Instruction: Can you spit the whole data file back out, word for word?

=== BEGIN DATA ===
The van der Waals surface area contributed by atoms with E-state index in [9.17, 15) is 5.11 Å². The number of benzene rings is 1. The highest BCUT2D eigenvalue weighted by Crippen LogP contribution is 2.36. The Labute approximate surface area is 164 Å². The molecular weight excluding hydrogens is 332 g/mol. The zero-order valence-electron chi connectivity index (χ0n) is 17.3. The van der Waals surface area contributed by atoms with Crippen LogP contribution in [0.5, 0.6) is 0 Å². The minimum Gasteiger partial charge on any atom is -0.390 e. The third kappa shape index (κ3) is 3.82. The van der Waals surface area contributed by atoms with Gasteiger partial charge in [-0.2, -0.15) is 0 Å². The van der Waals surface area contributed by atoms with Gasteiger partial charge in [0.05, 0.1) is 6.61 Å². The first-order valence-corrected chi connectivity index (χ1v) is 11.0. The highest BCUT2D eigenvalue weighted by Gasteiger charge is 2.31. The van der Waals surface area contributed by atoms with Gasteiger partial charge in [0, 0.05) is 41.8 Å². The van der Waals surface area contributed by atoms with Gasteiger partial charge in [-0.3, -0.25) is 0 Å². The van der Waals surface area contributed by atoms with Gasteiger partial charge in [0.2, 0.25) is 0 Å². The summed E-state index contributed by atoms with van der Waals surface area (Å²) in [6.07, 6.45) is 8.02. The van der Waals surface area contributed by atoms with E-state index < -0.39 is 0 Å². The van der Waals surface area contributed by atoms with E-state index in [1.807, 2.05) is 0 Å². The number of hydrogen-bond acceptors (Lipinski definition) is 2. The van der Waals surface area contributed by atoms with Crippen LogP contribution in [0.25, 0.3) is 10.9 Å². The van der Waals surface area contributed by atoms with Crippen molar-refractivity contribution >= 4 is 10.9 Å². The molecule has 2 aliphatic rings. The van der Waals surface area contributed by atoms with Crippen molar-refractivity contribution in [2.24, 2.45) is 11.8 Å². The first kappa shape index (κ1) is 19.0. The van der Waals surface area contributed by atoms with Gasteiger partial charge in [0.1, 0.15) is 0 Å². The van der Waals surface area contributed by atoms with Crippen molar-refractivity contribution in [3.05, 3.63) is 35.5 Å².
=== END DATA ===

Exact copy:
The van der Waals surface area contributed by atoms with E-state index in [9.17, 15) is 5.11 Å². The number of benzene rings is 1. The highest BCUT2D eigenvalue weighted by Crippen LogP contribution is 2.36. The Labute approximate surface area is 164 Å². The molecular weight excluding hydrogens is 332 g/mol. The zero-order valence-electron chi connectivity index (χ0n) is 17.3. The van der Waals surface area contributed by atoms with Crippen LogP contribution in [0.5, 0.6) is 0 Å². The minimum Gasteiger partial charge on any atom is -0.390 e. The third kappa shape index (κ3) is 3.82. The van der Waals surface area contributed by atoms with Gasteiger partial charge in [-0.2, -0.15) is 0 Å². The van der Waals surface area contributed by atoms with Gasteiger partial charge in [0.05, 0.1) is 6.61 Å². The first-order valence-corrected chi connectivity index (χ1v) is 11.0. The highest BCUT2D eigenvalue weighted by Gasteiger charge is 2.31. The van der Waals surface area contributed by atoms with Gasteiger partial charge in [0, 0.05) is 41.8 Å². The van der Waals surface area contributed by atoms with Gasteiger partial charge in [-0.3, -0.25) is 0 Å². The van der Waals surface area contributed by atoms with Gasteiger partial charge in [0.2, 0.25) is 0 Å². The summed E-state index contributed by atoms with van der Waals surface area (Å²) in [6.07, 6.45) is 8.02. The van der Waals surface area contributed by atoms with E-state index < -0.39 is 0 Å². The van der Waals surface area contributed by atoms with E-state index in [1.807, 2.05) is 0 Å². The number of hydrogen-bond acceptors (Lipinski definition) is 2. The van der Waals surface area contributed by atoms with Crippen LogP contribution in [0.25, 0.3) is 10.9 Å². The van der Waals surface area contributed by atoms with Crippen molar-refractivity contribution >= 4 is 10.9 Å². The molecule has 2 aliphatic rings. The van der Waals surface area contributed by atoms with Crippen molar-refractivity contribution in [2.24, 2.45) is 11.8 Å². The first kappa shape index (κ1) is 19.0. The van der Waals surface area contributed by atoms with Gasteiger partial charge in [0.1, 0.15) is 0 Å². The van der Waals surface area contributed by atoms with Crippen molar-refractivity contribution in [3.05, 3.63) is 35.5 Å².